(Reuters) – Intel Corp (INTC.O) and Alphabet Inc’s (GOOGL.O) Google Cloud on Tuesday said they have launched a co-designed chip that can make data centers more secure and efficient.
The E2000 chip, code named Mount Evans, takes over the work of packaging data for networking from the expensive central processing units (CPU) that do the main computing. It also offers better security between different customers that may be sharing CPUs in the cloud, explained Google’s vice president of engineering, Amin Vahdat.
Chips are made up of basic processors called cores. There can be hundreds of cores on a chip and sometimes information can bleed between them. The E2000 creates secure routes to each core to prevent such a scenario.
Companies are running increasingly complex algorithms, using progressively bigger data sets, at a time when the performance improvement of chips like CPUs is slowing down. Cloud companies are therefore looking for ways to make the data center itself more productive.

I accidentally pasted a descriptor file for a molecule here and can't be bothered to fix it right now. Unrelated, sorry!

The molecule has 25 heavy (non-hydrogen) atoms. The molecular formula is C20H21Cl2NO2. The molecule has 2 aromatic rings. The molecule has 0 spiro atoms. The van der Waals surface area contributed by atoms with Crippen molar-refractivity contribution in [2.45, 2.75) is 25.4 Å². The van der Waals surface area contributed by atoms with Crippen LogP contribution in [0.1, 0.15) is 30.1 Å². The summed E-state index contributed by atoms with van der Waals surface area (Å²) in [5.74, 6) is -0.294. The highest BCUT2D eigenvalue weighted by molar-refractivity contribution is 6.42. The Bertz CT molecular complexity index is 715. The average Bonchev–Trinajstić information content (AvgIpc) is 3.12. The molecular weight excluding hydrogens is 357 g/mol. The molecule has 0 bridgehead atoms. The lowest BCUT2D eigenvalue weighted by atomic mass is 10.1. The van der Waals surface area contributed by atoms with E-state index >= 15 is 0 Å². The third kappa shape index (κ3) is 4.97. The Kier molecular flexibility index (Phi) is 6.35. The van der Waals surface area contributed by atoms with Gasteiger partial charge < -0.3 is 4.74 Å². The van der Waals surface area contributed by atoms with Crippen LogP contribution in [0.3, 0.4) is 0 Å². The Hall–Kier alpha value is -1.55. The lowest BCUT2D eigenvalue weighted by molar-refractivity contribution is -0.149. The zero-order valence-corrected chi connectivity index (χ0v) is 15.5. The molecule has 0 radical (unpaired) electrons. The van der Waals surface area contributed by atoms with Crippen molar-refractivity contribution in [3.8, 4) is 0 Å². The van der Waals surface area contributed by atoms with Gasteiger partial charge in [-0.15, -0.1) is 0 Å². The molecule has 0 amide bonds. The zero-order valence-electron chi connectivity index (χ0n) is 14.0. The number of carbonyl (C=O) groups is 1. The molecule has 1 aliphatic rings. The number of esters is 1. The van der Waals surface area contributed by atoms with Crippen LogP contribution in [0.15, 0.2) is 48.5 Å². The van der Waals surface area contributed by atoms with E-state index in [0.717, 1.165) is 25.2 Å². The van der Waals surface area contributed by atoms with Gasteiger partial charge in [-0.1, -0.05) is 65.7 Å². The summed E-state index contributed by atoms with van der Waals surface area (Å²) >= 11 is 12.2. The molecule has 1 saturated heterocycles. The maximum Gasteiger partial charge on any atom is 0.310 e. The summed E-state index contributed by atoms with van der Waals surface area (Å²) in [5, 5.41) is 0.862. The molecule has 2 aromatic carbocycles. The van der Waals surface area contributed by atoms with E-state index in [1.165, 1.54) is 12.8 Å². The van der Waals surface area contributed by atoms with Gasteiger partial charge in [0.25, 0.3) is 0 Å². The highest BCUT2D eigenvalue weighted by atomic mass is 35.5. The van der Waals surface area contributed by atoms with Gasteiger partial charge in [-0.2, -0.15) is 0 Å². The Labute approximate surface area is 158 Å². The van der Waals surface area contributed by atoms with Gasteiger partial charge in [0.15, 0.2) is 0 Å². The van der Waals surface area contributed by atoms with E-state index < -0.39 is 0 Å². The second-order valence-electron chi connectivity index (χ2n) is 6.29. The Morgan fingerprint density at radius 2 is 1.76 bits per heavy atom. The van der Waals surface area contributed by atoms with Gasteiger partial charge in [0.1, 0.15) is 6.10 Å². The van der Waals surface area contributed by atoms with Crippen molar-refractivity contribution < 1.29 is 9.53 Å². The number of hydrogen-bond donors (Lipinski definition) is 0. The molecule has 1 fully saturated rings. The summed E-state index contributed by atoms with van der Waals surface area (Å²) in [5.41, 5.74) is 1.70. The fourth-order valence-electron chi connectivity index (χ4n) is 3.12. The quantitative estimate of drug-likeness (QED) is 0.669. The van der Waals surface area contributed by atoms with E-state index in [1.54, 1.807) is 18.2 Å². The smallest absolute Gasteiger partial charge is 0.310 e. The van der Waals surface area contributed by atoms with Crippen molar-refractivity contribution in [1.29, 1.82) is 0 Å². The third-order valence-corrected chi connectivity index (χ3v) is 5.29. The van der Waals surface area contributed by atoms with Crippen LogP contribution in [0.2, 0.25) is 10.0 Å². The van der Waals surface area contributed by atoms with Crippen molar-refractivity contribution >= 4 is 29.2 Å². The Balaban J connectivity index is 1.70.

While the new chip was co-developed with Google, Nick McKeown, who leads Intel’s Network and Edge group, said Intel can sell the E2000 to other customers.
“We do consider ourselves to be the open cloud, and to the extent that others take advantage of the capabilities here, we’re thrilled,” said Vahdat.
Google Cloud is starting to offer the E2000 in a new product called C3 VM which will be powered by Intel’s fourth-generation Xeon processors, said Vahdat. Xeon chips are Intel’s most powerful CPUs and Google Cloud is the first cloud service to deploy the latest generation of those chips, Intel said.